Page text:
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  • Korean TV Serials in the English-Language Diaspora:Translating Difference Online and Making It Racial
  • Brian Hu

In an online discussion forum for the Korean television serial Love Story in Harvard (SBS, 2004-05), one fan joined in a raucous denunciation of the poor English spoken by the program's lead actors, all three of whom play law or medical students at Harvard University: "I cringe at the sound of every english word they try so hard to pronounce. it's like taking your fingernails and running it across the blackboard. jeez . . . they just do not take into consideration of the viewers outside korea. Have some sympathy for the US audience !! pls !!!"1 Of course, the program, produced by Korean television network SBS, was never intended for the U.S. audience but rather for the domestic Korean market as well as those in the East and Southeast Asian regions. But with the ease of online piracy and the international reach of Asian diasporas, the "Korean wave" (or hallyu in Korean) spreading throughout Asia has become a cross-regional phenomenon, attracting fans from all continents even before legal distribution channels have been established. As the quote above suggests, this underground network of fans has a lot invested in these television serials. The anxiety over poor English is more than a cry for realism; it is an elaboration of an Asian American identity separate from Asia and sensitive to the stigma of linguistic inauthenticity as a population deemed perpetually "foreign" by mainstream America.2 The quote also articulates a sentiment common to many pirate communities in the Asian diaspora: the powerlessness of nonrecognition as a consumer market. The problem is that overseas Asians around the world don't have a voice in the Asian media because they are not included in the target audience. These online communities are alternative spaces in which complaints are lodged and identities are worked through with-or in spite of-other members of the diaspora around the world.

However, first I must acknowledge that these self-conscious elaborations of identity are a rarity in online fan communities like D-Addicts, Soompi, and Asian Fanatics. While the forums for Love Story in Harvard are full of attacks on the program's poor accents (which makes sense, given that these Web sites are frequented by English speakers), very few of the fans connect their disappointment with representation to any political or panethnic agency.3 Fans on these Web sites come from different parts of the globe and thus interpret the dramas (and bad accents) through different cultural contexts and desires that may or may not be related to progressive identity politics. What we observe instead are postings that demonstrate a considerable overflow of emotional investment in Korean television serials. Emotion, not politics, is perhaps a more suitable category through which to explore the forums' fan activity, which ranges from complaints about the use of language, to confessions of sexual attraction to stars, to yearnings for an online store selling the jewelry seen in the television program. This does not mean that racial discourse is absent but rather that race and panethnic affiliations undergird an emotional rather than a political investment in fandom. One can observe the (un)conscious workings of race and ethnicity in the emotion-laden practice of translation-an essential means of maintaining and informing fans in forums where not all users understand all Asian languages. The collective act of translation mobilizes resources from around the world in order to sustain the emotional investment necessary for fandom in the absence of traditional advertising and publicity.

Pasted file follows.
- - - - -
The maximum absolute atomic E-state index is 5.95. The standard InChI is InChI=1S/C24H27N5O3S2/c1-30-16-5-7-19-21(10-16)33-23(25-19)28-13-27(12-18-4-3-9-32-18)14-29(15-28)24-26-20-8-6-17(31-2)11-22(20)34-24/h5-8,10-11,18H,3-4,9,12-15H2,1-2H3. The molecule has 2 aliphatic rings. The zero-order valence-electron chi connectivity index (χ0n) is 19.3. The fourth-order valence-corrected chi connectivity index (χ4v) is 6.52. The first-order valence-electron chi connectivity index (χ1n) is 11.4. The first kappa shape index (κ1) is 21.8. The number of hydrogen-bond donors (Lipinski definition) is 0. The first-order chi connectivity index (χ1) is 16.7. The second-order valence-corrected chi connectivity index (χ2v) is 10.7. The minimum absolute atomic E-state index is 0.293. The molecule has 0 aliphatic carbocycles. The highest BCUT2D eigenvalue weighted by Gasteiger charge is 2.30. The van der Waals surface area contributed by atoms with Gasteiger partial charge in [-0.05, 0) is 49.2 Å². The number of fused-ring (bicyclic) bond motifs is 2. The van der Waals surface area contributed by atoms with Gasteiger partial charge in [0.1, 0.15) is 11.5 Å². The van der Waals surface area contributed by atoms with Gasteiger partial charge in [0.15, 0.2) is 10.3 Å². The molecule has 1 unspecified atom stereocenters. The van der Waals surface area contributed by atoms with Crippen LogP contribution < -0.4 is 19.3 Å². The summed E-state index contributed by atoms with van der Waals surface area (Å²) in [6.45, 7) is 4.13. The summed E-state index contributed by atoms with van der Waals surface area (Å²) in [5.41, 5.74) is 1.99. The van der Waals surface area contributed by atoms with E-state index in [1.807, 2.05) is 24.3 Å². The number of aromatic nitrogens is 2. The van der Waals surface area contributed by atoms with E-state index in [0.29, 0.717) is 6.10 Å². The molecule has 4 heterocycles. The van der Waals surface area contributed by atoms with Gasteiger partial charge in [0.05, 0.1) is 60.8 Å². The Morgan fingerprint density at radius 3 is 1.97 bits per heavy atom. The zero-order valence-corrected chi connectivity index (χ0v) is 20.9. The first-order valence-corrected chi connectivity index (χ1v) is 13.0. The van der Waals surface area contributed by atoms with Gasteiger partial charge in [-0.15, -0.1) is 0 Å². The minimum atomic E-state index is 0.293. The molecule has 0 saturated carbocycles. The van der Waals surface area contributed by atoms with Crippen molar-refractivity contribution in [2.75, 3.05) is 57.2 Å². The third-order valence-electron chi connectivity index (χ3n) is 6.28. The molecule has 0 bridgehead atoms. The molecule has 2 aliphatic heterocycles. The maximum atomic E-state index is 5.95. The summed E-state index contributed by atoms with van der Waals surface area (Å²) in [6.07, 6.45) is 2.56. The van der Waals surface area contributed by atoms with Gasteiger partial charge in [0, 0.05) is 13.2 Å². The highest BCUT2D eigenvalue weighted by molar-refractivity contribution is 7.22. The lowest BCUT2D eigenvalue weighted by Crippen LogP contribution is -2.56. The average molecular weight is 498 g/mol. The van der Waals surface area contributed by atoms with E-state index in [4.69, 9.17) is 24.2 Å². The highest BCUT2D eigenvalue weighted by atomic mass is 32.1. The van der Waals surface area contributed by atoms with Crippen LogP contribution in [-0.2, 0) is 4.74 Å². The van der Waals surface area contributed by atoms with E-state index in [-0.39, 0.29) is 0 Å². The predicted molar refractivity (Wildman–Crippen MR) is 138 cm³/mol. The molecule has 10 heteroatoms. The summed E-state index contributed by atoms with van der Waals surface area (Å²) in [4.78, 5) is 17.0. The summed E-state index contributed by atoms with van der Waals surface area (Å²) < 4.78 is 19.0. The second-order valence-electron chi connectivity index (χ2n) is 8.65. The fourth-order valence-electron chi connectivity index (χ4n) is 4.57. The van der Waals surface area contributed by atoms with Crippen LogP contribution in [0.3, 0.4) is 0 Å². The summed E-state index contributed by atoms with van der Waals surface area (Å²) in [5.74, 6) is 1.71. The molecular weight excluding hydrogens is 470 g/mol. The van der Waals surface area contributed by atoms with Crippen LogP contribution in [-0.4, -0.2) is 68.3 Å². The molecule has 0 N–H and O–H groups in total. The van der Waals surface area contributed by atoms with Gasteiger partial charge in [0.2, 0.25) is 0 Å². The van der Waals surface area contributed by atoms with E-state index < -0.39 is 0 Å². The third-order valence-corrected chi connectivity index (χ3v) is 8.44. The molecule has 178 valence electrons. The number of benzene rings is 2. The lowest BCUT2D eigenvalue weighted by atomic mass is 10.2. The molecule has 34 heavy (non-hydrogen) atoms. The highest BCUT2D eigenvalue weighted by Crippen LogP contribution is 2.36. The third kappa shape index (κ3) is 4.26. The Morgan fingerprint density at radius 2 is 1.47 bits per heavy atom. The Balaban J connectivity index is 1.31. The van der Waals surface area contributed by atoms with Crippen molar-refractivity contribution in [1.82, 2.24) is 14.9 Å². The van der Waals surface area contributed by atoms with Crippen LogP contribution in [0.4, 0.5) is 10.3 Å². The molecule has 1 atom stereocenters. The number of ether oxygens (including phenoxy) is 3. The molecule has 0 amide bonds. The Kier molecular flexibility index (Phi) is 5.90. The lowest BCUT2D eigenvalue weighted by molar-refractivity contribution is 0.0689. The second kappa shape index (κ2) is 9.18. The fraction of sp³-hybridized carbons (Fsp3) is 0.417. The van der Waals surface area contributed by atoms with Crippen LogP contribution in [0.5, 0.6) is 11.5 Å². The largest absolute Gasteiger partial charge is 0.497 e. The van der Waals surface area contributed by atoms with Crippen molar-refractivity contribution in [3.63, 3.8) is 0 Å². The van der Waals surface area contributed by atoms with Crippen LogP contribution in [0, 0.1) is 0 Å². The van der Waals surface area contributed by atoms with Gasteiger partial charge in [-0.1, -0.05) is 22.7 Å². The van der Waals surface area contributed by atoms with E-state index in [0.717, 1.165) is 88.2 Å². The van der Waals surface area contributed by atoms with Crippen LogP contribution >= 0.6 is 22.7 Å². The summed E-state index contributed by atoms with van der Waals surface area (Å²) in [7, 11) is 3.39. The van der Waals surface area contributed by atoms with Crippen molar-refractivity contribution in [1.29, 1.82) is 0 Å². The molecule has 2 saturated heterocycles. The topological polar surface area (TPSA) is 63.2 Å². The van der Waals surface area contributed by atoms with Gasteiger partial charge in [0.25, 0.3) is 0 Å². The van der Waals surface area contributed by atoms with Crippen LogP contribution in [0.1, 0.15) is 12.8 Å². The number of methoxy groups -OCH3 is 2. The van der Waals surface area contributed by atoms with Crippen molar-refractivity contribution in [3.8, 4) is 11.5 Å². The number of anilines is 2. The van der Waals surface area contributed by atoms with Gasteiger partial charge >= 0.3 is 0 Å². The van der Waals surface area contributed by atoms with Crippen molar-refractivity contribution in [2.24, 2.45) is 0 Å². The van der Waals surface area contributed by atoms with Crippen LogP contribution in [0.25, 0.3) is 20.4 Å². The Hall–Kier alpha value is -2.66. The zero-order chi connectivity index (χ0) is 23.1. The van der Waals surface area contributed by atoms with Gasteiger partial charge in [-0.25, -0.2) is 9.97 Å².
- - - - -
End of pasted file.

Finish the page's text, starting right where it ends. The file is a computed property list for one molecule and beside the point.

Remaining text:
In this article I explore the ways fan communities for Love Story in Harvard on the Web sites D-Addicts, Soompi, and Asian Fanatics exemplify what I call affective translation communities. First, I define this term and how it emerges out of the medium specificity of the online forum. I then show how these fan communities bring [End Page 36] to the ground the various ways in which the global proliferation of media texts and their official and unofficial discourses activate multiple transnational sites of affective engagement along lines of gossip, fashion, sexuality, and especially race. As an international network of English...


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pp. 36-49
Launched on MUSE
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